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Blooming Grove approves tax incentives; Breaks for new and expanding businesses

By Kevin Kearney
June 12, 2013

Township supervisors have unanimously approved a five-year tax-abatement program they hope will attract businesses and assist current ones.

“I think for continued growth we need to do something to attract and enhance businesses,” chairman Randy Schmalzle said at a May 20 public hearing regarding the Local Economic Revitalization Tax Act (LERTA).

Vice chairwoman Helen Ann Yale added that she hopes the program will attract the right types of businesses.

LERTA allows new or existing businesses to receive tax abatements for capital improvements or expansion. The businesses would receive a 90% tax abatement on any improvements made in the first year; an 80% tax reduction on improvements in the second year; 60% in the third year; 40% in the fourth year; and 20% in the final year. By the sixth year the township would receive full tax on the assessed value of the property in question.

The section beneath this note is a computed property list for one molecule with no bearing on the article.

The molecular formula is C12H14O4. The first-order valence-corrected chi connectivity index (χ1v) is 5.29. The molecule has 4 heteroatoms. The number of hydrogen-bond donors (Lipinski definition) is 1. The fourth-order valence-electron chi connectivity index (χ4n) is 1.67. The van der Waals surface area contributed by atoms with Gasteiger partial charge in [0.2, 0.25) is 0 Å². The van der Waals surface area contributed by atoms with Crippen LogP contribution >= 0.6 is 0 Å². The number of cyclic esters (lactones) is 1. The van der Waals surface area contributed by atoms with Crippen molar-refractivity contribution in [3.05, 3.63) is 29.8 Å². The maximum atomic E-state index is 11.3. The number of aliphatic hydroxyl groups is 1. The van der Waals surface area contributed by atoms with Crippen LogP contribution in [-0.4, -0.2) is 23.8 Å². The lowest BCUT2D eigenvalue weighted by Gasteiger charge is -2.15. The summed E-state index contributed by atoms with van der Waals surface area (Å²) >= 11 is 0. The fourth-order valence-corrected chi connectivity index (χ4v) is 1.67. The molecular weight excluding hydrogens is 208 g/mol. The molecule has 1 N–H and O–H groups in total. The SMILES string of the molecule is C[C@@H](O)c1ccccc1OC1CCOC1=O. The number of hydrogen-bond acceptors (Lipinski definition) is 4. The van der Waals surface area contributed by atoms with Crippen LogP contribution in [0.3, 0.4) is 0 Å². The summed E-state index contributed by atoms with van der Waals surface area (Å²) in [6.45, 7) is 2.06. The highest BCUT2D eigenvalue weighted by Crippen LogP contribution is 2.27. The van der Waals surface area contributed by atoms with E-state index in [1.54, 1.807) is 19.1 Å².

“I think it’s a great opportunity for businesses to come into the community and create jobs,” Schmalzle said.

Supervisor Nicholas Mazza added, “It would also be another tool to help existing businesses.”

The next step is for the township to submit the ordinance to the Pike County Commissioners and Wallenpaupack Area School District for their approval. The commissioners favor the initiative.

“We commend Blooming Grove for going forward with it,” said Commissioner Matt Osterberg, who attended the hearing with fellow commissioner Karl Wagner. “We will [approve] it as soon as we can. It’s a great tool.”

Pike County Economic Development Authority Board Chairwoman Kathy Hummel said the township has nothing to lose by participating in the program. “It’s a win-win,” she told the supervisors.

Blooming Grove is the second municipality in the county to approve the program, following Shohola Township.

Schmalzle, who noted that LERTA has been in existence since 1977, said he had attended several meetings and believes the program is conservative compared to other tax incentive programs that can span 20 years.

In other business, the supervisors approved of a $500 donation to go to Pike County Advanced Life Support, the township’s primary ambulance provider.

Schmalzle also thanked the community for its support of a spaghetti dinner that raised about $3,000 for a local family in need.